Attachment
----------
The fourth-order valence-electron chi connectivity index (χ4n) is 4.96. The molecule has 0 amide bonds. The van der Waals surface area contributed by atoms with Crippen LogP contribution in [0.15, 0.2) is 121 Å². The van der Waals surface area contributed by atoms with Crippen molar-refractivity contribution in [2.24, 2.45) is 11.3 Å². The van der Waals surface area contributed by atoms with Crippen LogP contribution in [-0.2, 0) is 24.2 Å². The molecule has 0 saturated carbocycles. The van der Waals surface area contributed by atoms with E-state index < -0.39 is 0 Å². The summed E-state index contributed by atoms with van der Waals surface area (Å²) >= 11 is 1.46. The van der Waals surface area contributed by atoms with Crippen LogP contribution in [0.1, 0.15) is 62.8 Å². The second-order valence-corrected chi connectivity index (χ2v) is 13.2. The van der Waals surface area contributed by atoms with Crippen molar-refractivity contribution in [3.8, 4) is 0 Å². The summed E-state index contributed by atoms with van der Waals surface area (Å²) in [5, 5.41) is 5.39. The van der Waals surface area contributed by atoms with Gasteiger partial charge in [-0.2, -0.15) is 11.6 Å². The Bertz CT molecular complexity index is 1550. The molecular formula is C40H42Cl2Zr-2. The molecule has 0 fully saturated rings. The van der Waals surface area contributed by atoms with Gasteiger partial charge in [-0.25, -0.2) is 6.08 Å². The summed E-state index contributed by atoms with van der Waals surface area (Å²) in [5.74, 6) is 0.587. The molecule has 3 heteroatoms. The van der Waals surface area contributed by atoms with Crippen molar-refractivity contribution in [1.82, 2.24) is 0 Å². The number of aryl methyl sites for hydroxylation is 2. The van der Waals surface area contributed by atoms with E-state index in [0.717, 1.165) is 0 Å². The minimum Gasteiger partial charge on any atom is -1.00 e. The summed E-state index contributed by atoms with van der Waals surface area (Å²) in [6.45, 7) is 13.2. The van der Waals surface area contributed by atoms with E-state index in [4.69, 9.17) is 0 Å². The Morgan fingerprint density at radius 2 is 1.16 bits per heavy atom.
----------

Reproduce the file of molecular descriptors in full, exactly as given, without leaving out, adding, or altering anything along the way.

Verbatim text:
The fourth-order valence-electron chi connectivity index (χ4n) is 4.96. The molecule has 0 amide bonds. The van der Waals surface area contributed by atoms with Crippen LogP contribution in [0.15, 0.2) is 121 Å². The van der Waals surface area contributed by atoms with Crippen molar-refractivity contribution in [2.24, 2.45) is 11.3 Å². The van der Waals surface area contributed by atoms with Crippen LogP contribution in [-0.2, 0) is 24.2 Å². The molecule has 0 saturated carbocycles. The van der Waals surface area contributed by atoms with E-state index < -0.39 is 0 Å². The summed E-state index contributed by atoms with van der Waals surface area (Å²) >= 11 is 1.46. The van der Waals surface area contributed by atoms with Crippen LogP contribution in [0.1, 0.15) is 62.8 Å². The second-order valence-corrected chi connectivity index (χ2v) is 13.2. The van der Waals surface area contributed by atoms with Crippen molar-refractivity contribution in [3.8, 4) is 0 Å². The summed E-state index contributed by atoms with van der Waals surface area (Å²) in [5, 5.41) is 5.39. The van der Waals surface area contributed by atoms with Gasteiger partial charge in [-0.2, -0.15) is 11.6 Å². The Bertz CT molecular complexity index is 1550. The molecular formula is C40H42Cl2Zr-2. The molecule has 0 fully saturated rings. The van der Waals surface area contributed by atoms with Gasteiger partial charge in [-0.25, -0.2) is 6.08 Å². The summed E-state index contributed by atoms with van der Waals surface area (Å²) in [5.74, 6) is 0.587. The molecule has 3 heteroatoms. The van der Waals surface area contributed by atoms with Crippen molar-refractivity contribution in [1.82, 2.24) is 0 Å². The number of aryl methyl sites for hydroxylation is 2. The van der Waals surface area contributed by atoms with E-state index in [0.717, 1.165) is 0 Å². The minimum Gasteiger partial charge on any atom is -1.00 e. The summed E-state index contributed by atoms with van der Waals surface area (Å²) in [6.45, 7) is 13.2. The van der Waals surface area contributed by atoms with E-state index in [4.69, 9.17) is 0 Å². The Morgan fingerprint density at radius 2 is 1.16 bits per heavy atom.